There are, but what I’m careful about not making the books message-heavy. I want to balance it because I don’t want to have monologuing. I want the storylines to be organic. In issue number three, they make reference to the 1930s sterilization experiments on Puerto Rican women. known as La Operación. I am constantly trying to entice people to say, “What’s that? Let me Google that.”
One character, Sofía, has an interesting arc. At the beginning, she was dismissive of activists. Two volumes later, she becomes one of the leaders of the protest groups. I think that’s reflective of the arc some young people have had the last four or five years on the island.
I’m so glad that you caught that. She, to me, is an entry-level character for many readers. What I’m showing in that character is that her evolution is a byproduct of her environment. If you look at more and more young people in Puerto Rico, Zoomers — not even millennials, but Gen Z — they’re becoming more and more savvy, and social media helps them to access and share information. Sofía is very reflective of young people today.
Some comic book companies have begun to embrace an inclusive lineup of superheroes in their rosters. Do you feel optimistic about future young readers seeing more representation in the stories they pick up?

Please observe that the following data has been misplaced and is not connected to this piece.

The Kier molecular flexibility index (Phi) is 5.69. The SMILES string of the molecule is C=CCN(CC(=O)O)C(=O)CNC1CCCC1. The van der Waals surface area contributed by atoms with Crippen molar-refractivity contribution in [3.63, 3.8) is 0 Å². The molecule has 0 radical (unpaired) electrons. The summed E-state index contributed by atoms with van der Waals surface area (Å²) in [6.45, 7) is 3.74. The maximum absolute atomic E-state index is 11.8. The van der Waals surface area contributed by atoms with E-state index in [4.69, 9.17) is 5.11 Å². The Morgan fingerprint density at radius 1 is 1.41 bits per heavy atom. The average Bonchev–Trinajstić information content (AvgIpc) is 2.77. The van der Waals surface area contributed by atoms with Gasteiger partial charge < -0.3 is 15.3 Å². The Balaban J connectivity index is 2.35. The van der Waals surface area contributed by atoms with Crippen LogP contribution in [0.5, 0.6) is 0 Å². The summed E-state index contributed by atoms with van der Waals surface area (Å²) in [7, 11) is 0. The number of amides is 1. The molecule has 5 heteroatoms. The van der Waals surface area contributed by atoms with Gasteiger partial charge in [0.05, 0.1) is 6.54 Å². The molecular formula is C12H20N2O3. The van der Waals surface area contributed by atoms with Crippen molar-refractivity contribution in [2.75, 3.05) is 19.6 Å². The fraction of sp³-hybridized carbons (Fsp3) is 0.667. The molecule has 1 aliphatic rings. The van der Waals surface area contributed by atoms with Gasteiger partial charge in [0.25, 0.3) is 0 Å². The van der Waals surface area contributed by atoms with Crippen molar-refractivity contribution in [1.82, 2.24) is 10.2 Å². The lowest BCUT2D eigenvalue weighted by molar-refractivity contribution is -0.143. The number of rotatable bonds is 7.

The diversification is sometimes reactionary, it’s not always organic. The reality is that this question should be asked in five to 10 years from now, to see if these characters and these storylines are sustainable, because these corporations always look at the bottom line. A USC Annenberg study shows very real numbers that as Latine people in the United States, we are close to 30 percent of the consumption of popular culture, be it film, TV, streaming, and there’s less than 1 percent of content actually reflecting us. There has to be an investment in storytelling. If it’s good stories, at the end of the day, people will keep buying the books. People will be supporting it.
How protective do you think you’d be if La Borinqueña was adapted to another type of media?
Very protective. It has to be an Afro-Latina [actress]. It has to be a Puerto Rican. The only thing I think I would compromise on the casting is [whether] she’s from Puerto Rico or from the diaspora, because as long as she can nail a Brooklyn accent, then she gets the part. But the reality is that, if I get to that point, it depends on the contract I get, because what say will I have? I’m the creator but I’m not the executive producer, I’m not the director, I’m not the studio head. And when the studio comes in, they come in with their resources and their millions, they see it as theirs. But I will never let this be a property that misrepresents Puerto Rico.
The other thing that always, always, always has to remain is the philanthropic component. I would not want this project to move in any other medium if it was created in for-profit space without actually giving back.
You’ve said these books reflect the evolution of Puerto Rican activism that has been going on for over a century now. What have you seen recently from activists both in and outside the island that has impressed you?